What Happened to Brandon Adams?

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Image: YouTube (Elite Sports Network)

Brandon Adams was going to be a star.

Before he was recruited to play college football at Georgia Tech, in Atlanta, he acted in high school plays. He was a three-sport athlete (wrestling, football, and track and field) at the famed Brentwood Academy in Brentwood, Tenn., earning a total of four state titles. While at Georgia Tech, he played in 33 games and was expected to dominate as a senior during the upcoming season. On Friday, the Atlanta Journal-Constitution named the 21-year-old as one of its “players to watch.”


By Sunday, Brandon Adams was dead.

Police officials told The Root that Adams’ friends brought the six-foot-two, 325-pound lineman to Atlanta’s Emory University hospital, around 1 a.m. on Sunday morning after he collapsed at a townhome nearby. According to WSB-TV, investigators say preliminary autopsy results were inconclusive but revealed “no foul play.”

Offering his condolences, Georgia Tech’s head football coach Geoff Collins said: “Our entire Georgia Tech football family is heartbroken by the news of Brandon’s passing. In the short time that I have had the privilege and honor of knowing Brandon, I admired and respected him, first and foremost as a terrific human being, but also as an outstanding teammate and leader.”

“He was a big guy, but he had a heart as big as all outdoors,” said Adams’ former coach to the Journal-Constitution. “He’s going to really be missed.”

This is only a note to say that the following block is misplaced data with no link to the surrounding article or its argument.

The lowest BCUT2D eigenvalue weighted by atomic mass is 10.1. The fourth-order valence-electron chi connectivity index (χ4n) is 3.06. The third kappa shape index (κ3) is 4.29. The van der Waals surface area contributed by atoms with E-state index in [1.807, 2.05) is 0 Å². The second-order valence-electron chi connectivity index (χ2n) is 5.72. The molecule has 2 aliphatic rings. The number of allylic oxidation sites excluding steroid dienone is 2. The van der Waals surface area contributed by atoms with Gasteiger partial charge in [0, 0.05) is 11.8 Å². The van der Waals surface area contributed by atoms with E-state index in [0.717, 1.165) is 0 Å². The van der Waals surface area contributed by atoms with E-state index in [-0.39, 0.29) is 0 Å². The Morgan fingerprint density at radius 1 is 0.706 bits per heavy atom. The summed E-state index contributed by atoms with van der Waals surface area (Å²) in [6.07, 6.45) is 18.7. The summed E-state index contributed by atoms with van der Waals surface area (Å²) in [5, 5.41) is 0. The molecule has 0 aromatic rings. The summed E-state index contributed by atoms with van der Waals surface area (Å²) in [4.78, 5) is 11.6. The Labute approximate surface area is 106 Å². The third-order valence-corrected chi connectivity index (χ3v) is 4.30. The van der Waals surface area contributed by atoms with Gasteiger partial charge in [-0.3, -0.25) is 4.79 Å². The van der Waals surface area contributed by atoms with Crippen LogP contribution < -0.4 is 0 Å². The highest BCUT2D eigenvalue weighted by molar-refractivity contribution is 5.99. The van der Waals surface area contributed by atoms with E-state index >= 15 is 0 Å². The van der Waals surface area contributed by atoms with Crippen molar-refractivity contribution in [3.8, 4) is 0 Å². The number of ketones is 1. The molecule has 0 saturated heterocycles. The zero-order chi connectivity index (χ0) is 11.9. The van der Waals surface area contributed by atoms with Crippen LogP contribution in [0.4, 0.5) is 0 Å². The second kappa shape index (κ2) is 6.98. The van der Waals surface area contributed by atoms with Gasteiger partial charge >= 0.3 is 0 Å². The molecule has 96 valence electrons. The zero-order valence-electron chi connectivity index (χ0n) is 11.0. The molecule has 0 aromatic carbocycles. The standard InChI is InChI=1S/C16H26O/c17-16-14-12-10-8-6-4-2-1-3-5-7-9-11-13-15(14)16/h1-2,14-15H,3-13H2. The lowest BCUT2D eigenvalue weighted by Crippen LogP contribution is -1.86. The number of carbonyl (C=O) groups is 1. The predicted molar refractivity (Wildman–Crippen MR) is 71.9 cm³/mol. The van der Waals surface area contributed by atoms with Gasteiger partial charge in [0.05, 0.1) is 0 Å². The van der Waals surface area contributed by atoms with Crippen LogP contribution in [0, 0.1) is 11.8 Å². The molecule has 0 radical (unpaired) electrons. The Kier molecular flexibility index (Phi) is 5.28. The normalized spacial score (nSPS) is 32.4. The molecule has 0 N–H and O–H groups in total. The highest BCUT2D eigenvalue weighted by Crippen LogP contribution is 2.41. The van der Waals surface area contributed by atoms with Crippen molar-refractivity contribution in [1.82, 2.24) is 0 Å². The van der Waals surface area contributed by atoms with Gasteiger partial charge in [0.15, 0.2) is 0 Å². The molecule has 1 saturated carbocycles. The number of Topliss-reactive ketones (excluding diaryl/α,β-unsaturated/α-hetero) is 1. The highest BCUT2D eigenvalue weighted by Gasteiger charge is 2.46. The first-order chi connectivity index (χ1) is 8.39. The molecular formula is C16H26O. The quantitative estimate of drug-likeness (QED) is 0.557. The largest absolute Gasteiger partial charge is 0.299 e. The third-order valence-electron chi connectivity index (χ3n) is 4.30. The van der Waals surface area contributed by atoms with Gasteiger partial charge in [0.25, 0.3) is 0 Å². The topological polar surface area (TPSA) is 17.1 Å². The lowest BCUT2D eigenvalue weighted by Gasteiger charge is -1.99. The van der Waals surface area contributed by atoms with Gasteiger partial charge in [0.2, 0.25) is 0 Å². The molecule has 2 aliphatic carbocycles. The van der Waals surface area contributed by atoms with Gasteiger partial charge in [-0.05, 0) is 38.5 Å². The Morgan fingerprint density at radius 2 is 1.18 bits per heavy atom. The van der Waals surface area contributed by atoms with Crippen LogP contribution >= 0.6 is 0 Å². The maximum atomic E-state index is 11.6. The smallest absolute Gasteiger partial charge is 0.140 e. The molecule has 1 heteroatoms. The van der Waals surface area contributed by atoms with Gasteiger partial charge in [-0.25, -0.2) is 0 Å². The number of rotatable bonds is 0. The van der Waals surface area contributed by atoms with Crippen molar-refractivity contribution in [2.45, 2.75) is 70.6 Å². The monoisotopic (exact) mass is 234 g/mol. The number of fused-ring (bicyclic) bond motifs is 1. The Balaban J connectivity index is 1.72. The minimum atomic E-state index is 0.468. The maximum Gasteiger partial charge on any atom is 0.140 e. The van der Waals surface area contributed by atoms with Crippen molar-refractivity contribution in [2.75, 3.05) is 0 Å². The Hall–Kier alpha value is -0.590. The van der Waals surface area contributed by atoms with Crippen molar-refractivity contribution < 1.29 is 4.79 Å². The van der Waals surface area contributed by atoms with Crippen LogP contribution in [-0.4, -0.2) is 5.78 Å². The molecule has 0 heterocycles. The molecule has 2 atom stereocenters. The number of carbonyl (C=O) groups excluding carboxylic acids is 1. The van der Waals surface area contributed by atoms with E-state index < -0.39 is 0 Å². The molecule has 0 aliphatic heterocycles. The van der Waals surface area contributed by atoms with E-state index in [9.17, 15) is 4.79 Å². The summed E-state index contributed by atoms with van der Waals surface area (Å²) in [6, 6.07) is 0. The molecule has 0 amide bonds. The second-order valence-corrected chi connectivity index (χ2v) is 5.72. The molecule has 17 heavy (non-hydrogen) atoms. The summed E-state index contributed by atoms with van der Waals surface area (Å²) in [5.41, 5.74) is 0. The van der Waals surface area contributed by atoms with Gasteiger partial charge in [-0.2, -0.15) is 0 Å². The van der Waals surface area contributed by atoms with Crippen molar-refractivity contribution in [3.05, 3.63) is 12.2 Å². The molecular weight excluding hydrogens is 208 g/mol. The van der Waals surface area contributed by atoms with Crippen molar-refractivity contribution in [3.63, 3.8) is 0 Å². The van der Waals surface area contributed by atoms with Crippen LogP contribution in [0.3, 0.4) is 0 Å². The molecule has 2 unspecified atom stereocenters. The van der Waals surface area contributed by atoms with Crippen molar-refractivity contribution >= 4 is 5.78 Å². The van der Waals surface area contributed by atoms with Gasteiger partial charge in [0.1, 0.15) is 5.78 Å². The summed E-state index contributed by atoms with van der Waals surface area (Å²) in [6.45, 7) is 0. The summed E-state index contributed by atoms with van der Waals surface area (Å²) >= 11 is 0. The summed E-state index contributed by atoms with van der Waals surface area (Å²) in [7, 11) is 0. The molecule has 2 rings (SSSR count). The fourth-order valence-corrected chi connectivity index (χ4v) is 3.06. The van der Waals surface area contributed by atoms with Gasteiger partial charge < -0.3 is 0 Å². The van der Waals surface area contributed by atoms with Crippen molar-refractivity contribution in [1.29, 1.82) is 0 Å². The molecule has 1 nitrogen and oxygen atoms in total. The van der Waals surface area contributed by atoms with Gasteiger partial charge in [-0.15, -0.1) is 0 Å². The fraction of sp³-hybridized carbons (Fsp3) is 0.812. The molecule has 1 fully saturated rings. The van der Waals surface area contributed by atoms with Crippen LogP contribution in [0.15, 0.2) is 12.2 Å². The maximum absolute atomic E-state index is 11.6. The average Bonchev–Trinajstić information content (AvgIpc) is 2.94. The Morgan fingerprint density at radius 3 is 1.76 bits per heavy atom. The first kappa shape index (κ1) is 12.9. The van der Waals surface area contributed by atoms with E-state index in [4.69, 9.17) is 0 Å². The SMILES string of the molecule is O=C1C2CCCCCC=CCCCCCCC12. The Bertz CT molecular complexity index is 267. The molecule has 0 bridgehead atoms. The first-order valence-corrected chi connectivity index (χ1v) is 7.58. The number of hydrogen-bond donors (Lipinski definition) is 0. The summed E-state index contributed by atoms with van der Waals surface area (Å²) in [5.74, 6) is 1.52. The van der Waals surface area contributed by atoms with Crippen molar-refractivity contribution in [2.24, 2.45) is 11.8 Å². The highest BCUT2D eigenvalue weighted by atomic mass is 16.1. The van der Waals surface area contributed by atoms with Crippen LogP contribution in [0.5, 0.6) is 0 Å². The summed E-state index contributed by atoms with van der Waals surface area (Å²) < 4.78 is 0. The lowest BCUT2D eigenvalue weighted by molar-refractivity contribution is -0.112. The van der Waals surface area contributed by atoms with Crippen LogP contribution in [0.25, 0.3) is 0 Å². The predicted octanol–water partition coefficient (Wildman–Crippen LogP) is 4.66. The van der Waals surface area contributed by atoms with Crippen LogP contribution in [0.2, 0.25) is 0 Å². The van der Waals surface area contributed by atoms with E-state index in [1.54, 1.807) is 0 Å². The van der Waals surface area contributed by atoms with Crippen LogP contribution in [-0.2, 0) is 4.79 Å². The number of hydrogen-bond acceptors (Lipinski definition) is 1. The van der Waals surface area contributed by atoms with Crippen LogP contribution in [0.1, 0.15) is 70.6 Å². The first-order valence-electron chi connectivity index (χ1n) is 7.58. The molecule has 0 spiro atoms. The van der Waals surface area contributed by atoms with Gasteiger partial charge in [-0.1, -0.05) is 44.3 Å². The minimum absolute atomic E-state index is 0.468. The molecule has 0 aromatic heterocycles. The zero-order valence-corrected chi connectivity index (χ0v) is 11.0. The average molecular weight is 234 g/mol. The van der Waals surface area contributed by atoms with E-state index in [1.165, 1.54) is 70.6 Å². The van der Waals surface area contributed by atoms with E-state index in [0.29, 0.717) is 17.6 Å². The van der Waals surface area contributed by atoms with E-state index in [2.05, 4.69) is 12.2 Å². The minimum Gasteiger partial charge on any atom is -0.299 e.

“On behalf of The Omega Psi Phi Fraternity, Inc., we are extremely saddened by the tragic loss of life concerning Brandon Adams,” read a statement from Omega Psi Fraternity, adding that they are offering grief counseling to Adams’ family. (For transparency’s sake, you should know that I was initiated into Omega Psi Phi Fraternity as an undergraduate and am familiar with many of the individuals and processes in this story.)

Adams was not a member of Omega Psi Phi. Yet, out of the blue, the fraternity did something I have never witnessed in the 27 years since my initiation. On Tuesday, seemingly unsolicited and out of the blue, the fraternity released a statement acknowledging that Adams was a candidate to become a “man of Omega.”


But that is not the first strange part of this story.

On Sunday, a scant few hours after the death of Brandon Adams, tens of thousands of Omegas in more than 700 chapters in the United States, Bermuda, Bahamas, the Virgin Islands, Korea, Japan, Liberia, Germany, and Kuwait received a letter from Omega Psi Phi’s Grand Basileus (essentially, their national president) David E. Marion, declaring a halt to the international organization’s membership selection and all social activities. In a stunning move, the fraternity’s national board had basically stopped all fraternity activity, except for a few rare circumstances.


In the letter obtained by The Root, Marion said the moratorium was part of his duties as national president to protect the fraternity “at any cost.”

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Image: Omega Psi Phi Fraternity Inc.

Per the fraternity’s website, candidates for Omega Psi Phi must have a 2.5 grade point average at an accredited university, be sponsored by a member of the fraternity at the school they attend and are required to submit a medical consent and release form before they are invited into the Membership Selection Process (MSP) that Adams was part of. While the fraternity has outlawed “pledging,” potential members are allowed to meet during official, supervised MSP meetings.


Omega Psi Phi’s policy also “strictly prohibits and expressly denounces the practice of hazing” during this process, defining it as: